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Report on The Chelsea Flower Show 2010

Chelsea’s Got Talent

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This has been my 6th consecutive year as a spectator at The Chelsea Flower Show. What’s quite interesting is that I think Chelsea’s become as much about the people as the plants. It’s kind of an institution really – terribly British and full of quite fierce grannies on the one hand, but also strangely coupled with the fashionistas, Japanese tourists and an increasing celeb contingent. It’s enlightening overhearing conversations on the tube – “what did you see at Chelsea?” “Oh I saw Helen Mirren, Simon Cowell and Bill Bailey”.

But what about the designs? The plants? I hear you cry. Well frankly if you go on a public day it’s quite hard to get anywhere near the gardens for tidal waves of strident comfortable shoe wearing types. And if ‘The Titch’ is anywhere in sight – then you have to run in the other direction to avoid being trampled by the stampede. Even going on member’s day, after a couple of hours of hard garden gazing, even I’m usually forced to retire to the champagne tents where the non-comfortable shoe wearers hang out away from the crowds.

That said, there are in fact still many beautiful plants. And some stylish designs too. Stylish designs IMHO are in the minority though. The likes of Andy Sturgeon and Tom Stuart Smith do build gardens that are beautiful – there is no question about this. But I seem to come away more and more each year feeling very slightly cheated, that it’s all a bit the same, and that Chelsea is crying out for an overhaul. It needs to catch up with its more contemporary design cousins like the MOMA show or even Grand Designs. Garden Design is a form of art after all – yet the show gardens don’t feel like innovative art installations; many of them (not all) feel like variations on cottage gardens rammed into a smaller space. And there’s also too much ‘tat’ about in the form of twee twinkly things to put in your garden.

There are of course always notable exceptions. I thought the Green and Blacks Garden was somewhat of an inspiration. It conjures up a rainforest family home and has been made, in part, by Cameroonian indigenous women to raise awareness about the threats that they and the rainforest are facing. That’s more beautiful, meaningful and contemporary to me than a show garden full of cottage flowers and sparkly fake butterflies.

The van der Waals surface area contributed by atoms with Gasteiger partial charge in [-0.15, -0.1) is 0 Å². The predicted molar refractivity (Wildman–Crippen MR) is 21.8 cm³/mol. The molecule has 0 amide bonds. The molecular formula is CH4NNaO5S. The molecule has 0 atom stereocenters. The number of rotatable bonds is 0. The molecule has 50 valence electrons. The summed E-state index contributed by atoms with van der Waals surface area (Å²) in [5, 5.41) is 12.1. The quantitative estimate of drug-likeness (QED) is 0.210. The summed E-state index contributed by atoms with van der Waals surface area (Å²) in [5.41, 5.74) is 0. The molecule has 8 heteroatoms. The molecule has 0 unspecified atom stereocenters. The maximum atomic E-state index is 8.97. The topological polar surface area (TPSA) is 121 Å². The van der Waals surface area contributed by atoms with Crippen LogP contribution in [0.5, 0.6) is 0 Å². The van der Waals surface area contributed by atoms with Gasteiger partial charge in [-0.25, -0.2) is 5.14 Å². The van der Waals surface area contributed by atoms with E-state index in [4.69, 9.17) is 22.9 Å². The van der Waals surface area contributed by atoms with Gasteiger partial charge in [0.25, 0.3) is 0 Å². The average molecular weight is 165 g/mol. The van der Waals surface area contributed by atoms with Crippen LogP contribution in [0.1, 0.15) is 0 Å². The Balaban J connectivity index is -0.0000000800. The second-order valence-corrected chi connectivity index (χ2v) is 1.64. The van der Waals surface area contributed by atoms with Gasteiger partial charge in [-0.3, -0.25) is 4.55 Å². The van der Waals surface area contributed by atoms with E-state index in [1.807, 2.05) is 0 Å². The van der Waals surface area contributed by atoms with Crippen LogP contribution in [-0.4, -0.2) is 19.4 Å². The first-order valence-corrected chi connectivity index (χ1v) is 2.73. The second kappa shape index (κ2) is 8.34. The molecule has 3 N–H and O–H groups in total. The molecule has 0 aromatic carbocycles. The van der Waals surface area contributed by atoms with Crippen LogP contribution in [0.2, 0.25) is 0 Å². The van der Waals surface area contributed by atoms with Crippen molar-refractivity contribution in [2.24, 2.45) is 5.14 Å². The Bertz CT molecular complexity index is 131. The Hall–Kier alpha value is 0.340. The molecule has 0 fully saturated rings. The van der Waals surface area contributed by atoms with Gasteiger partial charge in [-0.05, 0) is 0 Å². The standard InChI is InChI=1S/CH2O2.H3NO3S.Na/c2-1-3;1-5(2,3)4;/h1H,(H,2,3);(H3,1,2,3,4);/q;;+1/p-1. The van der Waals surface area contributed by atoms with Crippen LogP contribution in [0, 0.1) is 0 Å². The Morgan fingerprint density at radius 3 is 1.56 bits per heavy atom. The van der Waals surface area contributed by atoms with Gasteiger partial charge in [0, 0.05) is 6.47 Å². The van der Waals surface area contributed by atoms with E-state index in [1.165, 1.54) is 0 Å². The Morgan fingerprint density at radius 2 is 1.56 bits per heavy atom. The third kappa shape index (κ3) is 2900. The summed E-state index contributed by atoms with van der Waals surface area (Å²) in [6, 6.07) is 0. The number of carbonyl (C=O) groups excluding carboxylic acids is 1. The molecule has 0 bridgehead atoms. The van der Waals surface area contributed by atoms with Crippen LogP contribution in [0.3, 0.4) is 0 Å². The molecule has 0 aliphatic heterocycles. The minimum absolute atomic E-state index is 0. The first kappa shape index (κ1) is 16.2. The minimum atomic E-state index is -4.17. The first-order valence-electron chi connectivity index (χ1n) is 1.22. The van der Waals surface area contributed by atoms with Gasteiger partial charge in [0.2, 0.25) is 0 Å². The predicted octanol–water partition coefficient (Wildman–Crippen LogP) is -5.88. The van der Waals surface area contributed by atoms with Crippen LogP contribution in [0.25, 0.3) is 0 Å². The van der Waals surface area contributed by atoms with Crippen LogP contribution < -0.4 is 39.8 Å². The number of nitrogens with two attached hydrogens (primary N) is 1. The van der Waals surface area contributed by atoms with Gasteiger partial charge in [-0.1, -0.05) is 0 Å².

Interestingly – you don’t read many critical write ups of The Chelsea Flower Show, but I suspect, a bit like Henley regatta, no journalist’s going to be critical enough to jeopardise their free press pass to get to drink bubbles in a pretty space for next year. (Full credit to Robin Lane Fox by the way though, whose review of Chelsea in The Financial Times was spot on). This is my personal view of Chelsea, and I do have high hopes that it will change and progress into the stylish art show it deserves to be – without losing its strong heritage and quintessentially English culture. The photos accompanying this post represent my view of Chelsea this year.

The MyGardenSchool Flickr Group Scores a Century!

We’re celebrating that the MyGardenSchool Flickr Group has now hit over 100 members! And 100s of unique gardening photographs – each telling their own gardening story. Have a browse below and take time out to meander through our members’ gardens..Happy Snapping and Gardening!

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The Ace of Spades..

Those of you who follow this blog regularly – may remember that I recently blogged about buying a trusty new spade.  I’ve always really been a fan of vintage garden tools as I’m terribly fond of many old tools I’ve acquired from my grandparents (aka the Gods of gardening).  So I have been quite fixed on sticking to my friendly old comfortable vintage spades and forks.  Practical, comfy, and trusted; my vintage spades were the Clarks shoes of the spade world.  But through a stealth move of posting on this blog and sending me a spade to trial – Bulldog persuaded me I should at least give a couple of their spanking new spades a go.

Well (and it’s terribly rare that this happens!) – I have to admit that I may have been wrong all these years in sticking to my sensible old spades..!  I’ve been trialling two Bulldog spades (more the Christian Louboutins of the spade world).  I’m now in the process of digging a vegetable bed and a large herbaceous border, on tough going ground that has previously been lawn.   Crikey what a difference!   What I’ve discovered is that until using the Bulldog spades, I’d never really experienced a good one.  I thought I had.   But in fact as it turns out, with my comfy Clarks, I just didn’t know what I was missing.  I’ve been putting in far more blood, sweat and tears than is required, by working with quaint old tools that don’t really cut it.  These new spades are pretty damn good I have to say.  They slice right through the soil, have great tread, and they’re not bad looking either.  I’ve probably dug my beds in half the time I would have done.  Upgrading from Clarks to Louboutins has also freed me up to take gratuitous garden pictures and paint my toenails red..Nice